The best way to define loneliness is “the unpleasant experience that occurs when a person’s network of social relations is deficient in some important way”. Loneliness is a complex and usually unpleasant emotional response to isolation. Loneliness typically includes anxious feelings about a lack of connection or communication with other beings, both in the present and extending into the future. As such, loneliness can be felt even when surrounded by other people and one who feels lonely, is lonely. The causes of loneliness are varied and include social, mental, emotional, and physical factors.
In today’s world, when technology means were are just a few short keystrokes to finding other people, it isn’t very difficult to find a way to connect to others to ease the loneliness. I suspect there are very few people who don’t have a lifeline to and/or support from other people who care about them. Therefore, do we somehow choose to be lonely?
For me, and probably for others, when I’m in a swirl of negative energy – for whatever reason – I become timid about reaching out to my support system. Somewhere in my brain are thoughts that prevent me from doing so, ranging from “They are too busy with their own lives to have to add me to their plate” to “I don’t want how I feel to put them in the same mood” to “What if I reach out and they reject me?”
Irrational? Most likely. Those who have proven their love for me would never reject me in that way. Perhaps, because I largely live my life as a strong and capable person, I don’t want to expose a weakness. (Oddly enough, when those same people show their ‘humanness’ to me, it allows me to feel even closer to them.)
With the rush of the holidays upon us, it’s almost impossible to feel lonely, because the excitement and preparation keep us buoyed emotionally. However, once those holidays are over, and (for me) the cold, dark weariness of winter settles in, it’s a different story. Isolation sets in because the weather makes it easier to just stay indoors. Early darkness at night also makes it easier to isolate yourself.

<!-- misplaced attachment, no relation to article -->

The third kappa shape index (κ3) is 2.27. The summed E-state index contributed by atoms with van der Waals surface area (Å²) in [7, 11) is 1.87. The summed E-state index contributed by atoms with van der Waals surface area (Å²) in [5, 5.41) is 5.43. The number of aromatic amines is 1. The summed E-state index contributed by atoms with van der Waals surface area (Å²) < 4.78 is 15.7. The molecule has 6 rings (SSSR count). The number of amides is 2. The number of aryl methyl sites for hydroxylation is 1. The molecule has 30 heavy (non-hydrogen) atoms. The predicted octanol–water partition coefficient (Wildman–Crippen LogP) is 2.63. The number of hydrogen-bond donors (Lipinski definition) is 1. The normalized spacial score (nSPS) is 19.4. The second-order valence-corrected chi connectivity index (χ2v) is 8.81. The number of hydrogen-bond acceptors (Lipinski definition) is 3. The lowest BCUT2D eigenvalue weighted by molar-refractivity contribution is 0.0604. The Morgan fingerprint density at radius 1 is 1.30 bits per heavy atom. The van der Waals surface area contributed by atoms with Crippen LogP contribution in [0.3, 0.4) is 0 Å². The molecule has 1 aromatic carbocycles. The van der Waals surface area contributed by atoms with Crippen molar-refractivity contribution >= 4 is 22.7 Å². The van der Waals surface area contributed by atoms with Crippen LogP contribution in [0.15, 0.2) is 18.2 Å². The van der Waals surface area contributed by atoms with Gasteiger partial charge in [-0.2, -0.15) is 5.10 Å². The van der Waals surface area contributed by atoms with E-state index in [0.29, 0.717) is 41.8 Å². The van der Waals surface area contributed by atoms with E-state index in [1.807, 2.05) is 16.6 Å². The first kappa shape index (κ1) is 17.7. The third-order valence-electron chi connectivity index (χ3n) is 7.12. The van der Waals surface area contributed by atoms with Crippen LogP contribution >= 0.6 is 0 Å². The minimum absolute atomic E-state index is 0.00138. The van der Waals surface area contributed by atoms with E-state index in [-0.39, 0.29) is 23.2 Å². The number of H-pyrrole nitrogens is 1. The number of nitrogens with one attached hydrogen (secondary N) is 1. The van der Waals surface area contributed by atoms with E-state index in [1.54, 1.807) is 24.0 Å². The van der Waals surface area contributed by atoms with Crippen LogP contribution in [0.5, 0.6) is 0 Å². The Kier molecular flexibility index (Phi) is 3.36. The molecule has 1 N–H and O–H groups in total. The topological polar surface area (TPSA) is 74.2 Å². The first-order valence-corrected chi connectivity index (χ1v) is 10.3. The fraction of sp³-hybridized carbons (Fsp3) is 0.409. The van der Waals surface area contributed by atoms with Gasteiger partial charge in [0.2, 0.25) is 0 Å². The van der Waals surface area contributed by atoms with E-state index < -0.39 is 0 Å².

Having suffered alone through a major depressive episode for two months after the holidays last year, I’ve been determined to look for some ways to combat that, should it happen again this year. I’ve strengthened my bonds with my family and loved ones, told them about that experience after the fact, and this will make it easier to reach out to them if I need to. I’ve also joined some online communities of caring people with positive attitudes, where I can go when I need to be supported and surrounded by that kind of energy.
The biggest change though, is that I’ve stopped expecting them to read my mind. That’s a habit learned in childhood (fodder for another blog post perhaps). I can’t expect people to know what I’m feeling without being told.
And, I’ve admitted to myself that, in some fashion, I sometimes choose loneliness. I’m learning to replace that with escaping to choices of solitude. I’m definitely someone who needs my “me” space and time, and that’s okay. I’ve got people I can be around when I choose to be, and the fact that I have choices means, I hope, that I’m a step up on defeating depressive bouts.
My bestie, to whom I’ve tried to explain what depression feels like, says she’s never experienced that emotion herself (lucky her!). But for those of you who have, I hope you will take pre-emptive steps towards combating the feeling of loneliness that accompanies it with a support system you can rely on and a place – or places – you can CHOOSE to go to keep from drowning in those feelings.
Do not choose to be lonely! Learn the distinction between loneliness and solitude; dwell in solitude as needed but don’t EVER choose loneliness!